5. Really, actually read the reviews
On the rare occasion I’ve had a negative experience with Airbnb, it’s often because I didn’t read the reviews thoroughly. I clicked through the photos, glanced at the star rating, and booked.
But after a less-than-stellar stay I went back to the listing and – low and behold – there, in very diplomatic terms, were several guests complaining about the very same things I’d experienced.
Be ye not so stupid as me! Read the reviews! All of them!
6. If something’s not working, tell your host during your stay
Your hosts want you to be happy! You deserve to enjoy your stay! If you need something, if something’s broken or missing or you can’t figure out how to work it – tell them as soon as you notice it so they have an opportunity to fix it.
If you make these requests mid-visit, your hosts won’t be surprised if you mention the issue in your review. And make your requests via text message or Airbnb messaging so you’ll have written proof should you need it. (I say this as someone who made verbal requests for a plumber and then later tangled with the host in the reviews section.)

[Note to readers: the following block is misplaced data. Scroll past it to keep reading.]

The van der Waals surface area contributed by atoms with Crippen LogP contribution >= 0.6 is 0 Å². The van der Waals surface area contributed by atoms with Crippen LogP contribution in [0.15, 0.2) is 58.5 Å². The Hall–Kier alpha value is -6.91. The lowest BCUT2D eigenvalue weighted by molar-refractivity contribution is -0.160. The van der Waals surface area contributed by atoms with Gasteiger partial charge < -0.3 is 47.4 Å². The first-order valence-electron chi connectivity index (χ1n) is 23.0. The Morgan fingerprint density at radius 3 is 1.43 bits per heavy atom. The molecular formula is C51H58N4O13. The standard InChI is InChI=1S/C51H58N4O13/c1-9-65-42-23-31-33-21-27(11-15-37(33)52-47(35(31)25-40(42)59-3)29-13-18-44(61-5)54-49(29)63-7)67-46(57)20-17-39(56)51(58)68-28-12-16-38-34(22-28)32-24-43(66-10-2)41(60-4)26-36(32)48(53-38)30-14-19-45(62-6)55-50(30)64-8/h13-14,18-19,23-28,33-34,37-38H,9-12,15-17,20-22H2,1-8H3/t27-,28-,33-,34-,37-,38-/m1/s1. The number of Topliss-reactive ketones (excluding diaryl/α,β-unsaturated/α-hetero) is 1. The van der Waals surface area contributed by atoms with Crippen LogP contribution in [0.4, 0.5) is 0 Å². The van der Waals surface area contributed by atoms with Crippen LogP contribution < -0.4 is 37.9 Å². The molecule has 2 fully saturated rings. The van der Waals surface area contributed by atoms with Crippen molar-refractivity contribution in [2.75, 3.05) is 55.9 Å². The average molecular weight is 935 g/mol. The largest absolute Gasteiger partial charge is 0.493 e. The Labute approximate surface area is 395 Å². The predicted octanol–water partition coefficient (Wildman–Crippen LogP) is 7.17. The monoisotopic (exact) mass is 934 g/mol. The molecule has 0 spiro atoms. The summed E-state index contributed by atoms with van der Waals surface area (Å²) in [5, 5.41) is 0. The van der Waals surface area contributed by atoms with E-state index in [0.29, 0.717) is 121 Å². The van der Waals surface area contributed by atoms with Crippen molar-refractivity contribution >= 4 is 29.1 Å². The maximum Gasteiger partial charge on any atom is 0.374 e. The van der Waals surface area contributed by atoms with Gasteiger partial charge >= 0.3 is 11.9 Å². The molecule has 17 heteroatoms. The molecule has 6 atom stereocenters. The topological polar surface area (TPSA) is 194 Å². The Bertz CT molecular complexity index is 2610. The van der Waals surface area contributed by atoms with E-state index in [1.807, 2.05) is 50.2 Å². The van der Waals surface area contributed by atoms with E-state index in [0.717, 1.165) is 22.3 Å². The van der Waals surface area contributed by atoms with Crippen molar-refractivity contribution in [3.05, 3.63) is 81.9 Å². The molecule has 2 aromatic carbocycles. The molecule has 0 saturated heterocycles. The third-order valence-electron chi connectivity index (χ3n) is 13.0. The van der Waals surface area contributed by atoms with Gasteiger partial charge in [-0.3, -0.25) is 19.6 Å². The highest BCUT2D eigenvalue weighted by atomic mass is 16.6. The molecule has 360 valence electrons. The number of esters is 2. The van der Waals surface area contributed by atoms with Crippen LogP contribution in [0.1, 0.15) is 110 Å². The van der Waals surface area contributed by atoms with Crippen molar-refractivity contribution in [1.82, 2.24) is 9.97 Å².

One last suggestion: If something is really bad, take photos. You might need them to file a claim or send them directly to Airbnb corporate.
7. If there was a problem with your stay, discuss it privately, diplomatically, and calmly with the owner before you post a negative review
Most hosts are nice people, doing their best to navigate the exciting new world of hospitality. If there were issues with your stay and it was their ‘fault,’ many hosts would rather give you a full or partial refund than risk an unhappy guest and bad review.
When I’m complaining, I use ye’ old sandwich method: compliment + concern + compliment.